It was like putting a carriage before the horse: before Manila Who started taking tourists around Escolta, its founding partners merely wanted to rent space at the pre-war First United Building just because. To them, the big windows, the architecture, and the place’s history were sufficient reasons to set up an office in the building; business ideas could come later. “Plus,” photographer Nikkorlai Tapan adds, “the rent is affordable.”
Soon, however, she and her six other business partners—EJ Constantino, Stefan Lowenstein, Vincent Chen, Abby Maglaya, Joanna Dureza, and Brian Baldos—formed Dérive Recreational Concept Production and Design and began developing a concept that would serve the community to which they now belong.
With its rich history and unique combination of heritage and urbanity, Manila doesn’t suffer from a lack of tour guide services; even pedicab and kalesa drivers can take anyone around, complete with a basic spiel about some of the major attractions in the city’s older districts. They rarely allow a tourist to move around at their own leisure, however, to dart into a quieter side alley for a closer look, to be more than just a passing visitor.
And while flânerie has its inherent charm, Dérive’s Manila Who elevates it further with story-telling and mystery-solving to get the modern-day flâneur more actively involved with their visited environment.
There are two fictional back stories to choose from, each one based on 1950s Escolta, and they propel the tours forward, indicating where the guests would go and what they’d do next.
The first is The Tale of the Cursed Painting: based on the mysteries surrounding Juan Luna’s “Mi Novia” portrait, it unfolds indoors as an escape room-like experience within a setting that fully immerses participants in pre- and post-war Escolta. The Tale of Rose, meanwhile, takes tourists outdoors to solve a murder case, with the clues hidden at some of the district’s most famous landmarks and a couple of decades-old secret neighborhood spots; even the most frequent Escolta visitor will still get surprised, either by a new discovery or a new, closer look.
“As far as we know, we’re the first ones to combine a history-centric real-life investigation, a treasure hunt, and a city tour all in one experience,” says Lowenstein, Dérive’s entertainment director. To make the story details as authentic as possible, they consulted Escolta old-timers who shared what daily life was like then: the more mundane aspects that built and sustained the district’s economic vigor before the war, and the unglamorous work that went into rebuilding it after people had left, traumatized from the liberation bombings. “We continuously found new details about pioneering establishments and innovations that started in here.”
Team manager (and long-time Binondo resident) Chen admits getting surprised by the existence of Escolta’s small museums during those research-intensive early days of their business. “Unlike Binondo, Escolta hasn’t been widely explored by urban adventurers yet, maybe due to the lack of exciting things to do, but also because the historical landmarks here haven’t really been promoted.”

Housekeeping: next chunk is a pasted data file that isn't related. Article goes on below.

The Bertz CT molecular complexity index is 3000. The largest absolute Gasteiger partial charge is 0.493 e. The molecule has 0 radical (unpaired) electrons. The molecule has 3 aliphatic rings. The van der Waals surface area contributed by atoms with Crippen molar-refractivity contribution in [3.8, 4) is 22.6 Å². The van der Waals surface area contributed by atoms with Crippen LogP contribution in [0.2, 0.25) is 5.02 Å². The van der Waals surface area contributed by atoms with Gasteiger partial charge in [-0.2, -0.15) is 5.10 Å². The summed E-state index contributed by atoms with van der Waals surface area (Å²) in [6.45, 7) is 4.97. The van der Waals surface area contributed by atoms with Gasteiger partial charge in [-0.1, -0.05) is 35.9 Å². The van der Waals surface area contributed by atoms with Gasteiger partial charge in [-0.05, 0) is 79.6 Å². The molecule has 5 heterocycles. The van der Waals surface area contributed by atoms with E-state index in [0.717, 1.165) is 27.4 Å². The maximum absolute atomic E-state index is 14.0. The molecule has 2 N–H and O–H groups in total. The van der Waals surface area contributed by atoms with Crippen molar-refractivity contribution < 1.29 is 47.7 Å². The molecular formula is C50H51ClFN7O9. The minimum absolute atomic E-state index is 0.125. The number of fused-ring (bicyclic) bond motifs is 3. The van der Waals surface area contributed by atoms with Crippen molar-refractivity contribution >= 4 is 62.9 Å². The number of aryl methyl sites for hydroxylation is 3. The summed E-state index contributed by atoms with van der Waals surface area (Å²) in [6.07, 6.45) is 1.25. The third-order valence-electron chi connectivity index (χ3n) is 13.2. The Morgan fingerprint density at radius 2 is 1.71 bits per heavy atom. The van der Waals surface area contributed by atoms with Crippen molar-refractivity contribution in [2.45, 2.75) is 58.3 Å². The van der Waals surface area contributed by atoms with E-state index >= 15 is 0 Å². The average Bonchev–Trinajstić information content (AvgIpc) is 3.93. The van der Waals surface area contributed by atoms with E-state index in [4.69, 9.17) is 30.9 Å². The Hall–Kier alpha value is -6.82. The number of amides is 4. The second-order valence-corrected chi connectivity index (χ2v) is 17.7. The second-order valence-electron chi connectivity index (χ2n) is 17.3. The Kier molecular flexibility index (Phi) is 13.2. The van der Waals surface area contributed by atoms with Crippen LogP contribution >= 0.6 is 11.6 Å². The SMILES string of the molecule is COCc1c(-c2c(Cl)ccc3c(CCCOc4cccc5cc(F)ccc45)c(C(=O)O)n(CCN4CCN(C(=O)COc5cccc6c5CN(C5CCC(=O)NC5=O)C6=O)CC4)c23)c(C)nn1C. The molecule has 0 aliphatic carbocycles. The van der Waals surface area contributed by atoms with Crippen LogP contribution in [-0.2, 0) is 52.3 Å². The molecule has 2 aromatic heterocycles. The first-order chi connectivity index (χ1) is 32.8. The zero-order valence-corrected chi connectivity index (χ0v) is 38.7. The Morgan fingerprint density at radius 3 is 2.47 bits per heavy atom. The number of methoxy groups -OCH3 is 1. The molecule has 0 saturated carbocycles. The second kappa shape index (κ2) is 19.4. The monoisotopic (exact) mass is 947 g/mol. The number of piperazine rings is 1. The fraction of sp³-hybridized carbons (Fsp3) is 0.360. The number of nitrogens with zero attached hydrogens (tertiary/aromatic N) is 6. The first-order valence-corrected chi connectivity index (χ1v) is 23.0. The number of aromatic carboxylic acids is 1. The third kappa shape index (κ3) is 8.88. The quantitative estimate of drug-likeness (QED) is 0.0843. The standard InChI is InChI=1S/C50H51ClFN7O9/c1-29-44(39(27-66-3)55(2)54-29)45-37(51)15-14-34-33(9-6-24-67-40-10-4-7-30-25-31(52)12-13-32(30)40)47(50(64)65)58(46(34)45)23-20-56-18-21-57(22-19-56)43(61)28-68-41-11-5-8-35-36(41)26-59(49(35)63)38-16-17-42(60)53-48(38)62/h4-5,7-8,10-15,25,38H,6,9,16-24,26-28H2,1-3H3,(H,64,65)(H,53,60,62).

And so Manila Who takes on that responsibility, right beside other new establishments that are rising in the area. Guests have been drawn in by the novelty of playing at both tourist and gumshoe-lite, and with The Tale of Rose, they get to engage a bit more with some Escolta locals whom Manila Who tapped to be part of the game.
The current first version of the case is pretty straightforward and fun, mostly requiring a sharp eye for visual hints. There are new cases in development, though, that Dérive hopes would draw the guests’ attention to the precious cultural significance of Escolta’s architectural marvels. “It’s hard to know until when would these old buildings remain standing,” Tapan remarks of the heritage structures still lining the former business district. “They’re endangered here in Manila. Once a structure is torn down, we won’t see the kinds of design details it has again anywhere else.”
Dérive is also looking beyond Manila and beyond organizing tours, with food crawls and outdoor film screenings to be held in different places around the metro throughout the year. And before the year ends, they hope to finalize the details of bringing a Manila Who-like tour services to Taal, Batangas’ heritage town.
All of their activities are part of an effort to foster a sense of community, “and we want to do that by supporting small local businesses and enterprises that aren’t foreign-owned and franchised,” Tapan says. While location came to them before purpose, Dérive found one that’s worthy of the significance (and the cool factor) of the place they call their creative home.
The Tale of the Cursed Painting (60 minutes): Php450 per head
The Tale of Rose (two to three hours): Php800 per head for the basic package. Boosters such as sleuthing kits (P400), snacks and meals (P300), and calesa rides (P200) can be added to enhance the mystery-solving experience.
Both stories can have a minimum of two participants and a maximum of five.
Manila Who. Unit 516 First United Building, 413 Escolta St., Manila. 0917 – 868 8872. firstname.lastname@example.org. @ManilaWho in Instagram.
This story originally appeared in Garage’s February/March 2017 issue.
Photographer: Ronan Capili